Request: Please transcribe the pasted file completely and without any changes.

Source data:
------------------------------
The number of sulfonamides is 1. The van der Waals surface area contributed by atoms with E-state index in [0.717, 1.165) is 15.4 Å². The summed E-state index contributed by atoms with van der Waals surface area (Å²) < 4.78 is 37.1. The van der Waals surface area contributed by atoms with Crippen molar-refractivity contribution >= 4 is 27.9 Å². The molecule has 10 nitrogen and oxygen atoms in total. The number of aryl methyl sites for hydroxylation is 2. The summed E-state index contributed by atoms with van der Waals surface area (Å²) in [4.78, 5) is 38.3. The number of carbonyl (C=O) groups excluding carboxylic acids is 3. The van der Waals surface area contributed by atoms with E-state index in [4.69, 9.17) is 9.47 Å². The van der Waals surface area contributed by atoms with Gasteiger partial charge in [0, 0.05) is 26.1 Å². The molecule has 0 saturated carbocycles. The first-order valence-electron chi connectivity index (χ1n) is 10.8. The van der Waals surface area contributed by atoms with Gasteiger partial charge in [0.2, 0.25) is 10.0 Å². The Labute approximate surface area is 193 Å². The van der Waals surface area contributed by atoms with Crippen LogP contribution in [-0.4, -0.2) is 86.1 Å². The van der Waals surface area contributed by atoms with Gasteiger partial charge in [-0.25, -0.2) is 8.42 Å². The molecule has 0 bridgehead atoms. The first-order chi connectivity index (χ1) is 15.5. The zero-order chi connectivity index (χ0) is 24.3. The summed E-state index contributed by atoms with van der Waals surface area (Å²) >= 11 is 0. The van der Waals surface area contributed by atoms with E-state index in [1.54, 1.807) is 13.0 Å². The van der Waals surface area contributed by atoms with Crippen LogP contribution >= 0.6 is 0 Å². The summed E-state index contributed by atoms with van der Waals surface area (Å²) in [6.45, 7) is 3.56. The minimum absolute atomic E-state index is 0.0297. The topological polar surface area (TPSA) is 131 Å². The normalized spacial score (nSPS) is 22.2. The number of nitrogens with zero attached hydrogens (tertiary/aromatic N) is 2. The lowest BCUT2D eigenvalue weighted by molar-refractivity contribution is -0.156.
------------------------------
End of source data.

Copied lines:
The number of sulfonamides is 1. The van der Waals surface area contributed by atoms with E-state index in [0.717, 1.165) is 15.4 Å². The summed E-state index contributed by atoms with van der Waals surface area (Å²) < 4.78 is 37.1. The van der Waals surface area contributed by atoms with Crippen molar-refractivity contribution >= 4 is 27.9 Å². The molecule has 10 nitrogen and oxygen atoms in total. The number of aryl methyl sites for hydroxylation is 2. The summed E-state index contributed by atoms with van der Waals surface area (Å²) in [4.78, 5) is 38.3. The number of carbonyl (C=O) groups excluding carboxylic acids is 3. The van der Waals surface area contributed by atoms with E-state index in [4.69, 9.17) is 9.47 Å². The van der Waals surface area contributed by atoms with Gasteiger partial charge in [0, 0.05) is 26.1 Å². The molecule has 0 saturated carbocycles. The first-order valence-electron chi connectivity index (χ1n) is 10.8. The van der Waals surface area contributed by atoms with Gasteiger partial charge in [0.2, 0.25) is 10.0 Å². The Labute approximate surface area is 193 Å². The van der Waals surface area contributed by atoms with Crippen LogP contribution in [-0.4, -0.2) is 86.1 Å². The van der Waals surface area contributed by atoms with Gasteiger partial charge in [-0.25, -0.2) is 8.42 Å². The molecule has 0 bridgehead atoms. The first-order chi connectivity index (χ1) is 15.5. The zero-order chi connectivity index (χ0) is 24.3. The summed E-state index contributed by atoms with van der Waals surface area (Å²) >= 11 is 0. The van der Waals surface area contributed by atoms with E-state index in [1.54, 1.807) is 13.0 Å². The van der Waals surface area contributed by atoms with Crippen LogP contribution >= 0.6 is 0 Å². The summed E-state index contributed by atoms with van der Waals surface area (Å²) in [6.45, 7) is 3.56. The minimum absolute atomic E-state index is 0.0297. The topological polar surface area (TPSA) is 131 Å². The normalized spacial score (nSPS) is 22.2. The number of nitrogens with zero attached hydrogens (tertiary/aromatic N) is 2. The lowest BCUT2D eigenvalue weighted by molar-refractivity contribution is -0.156.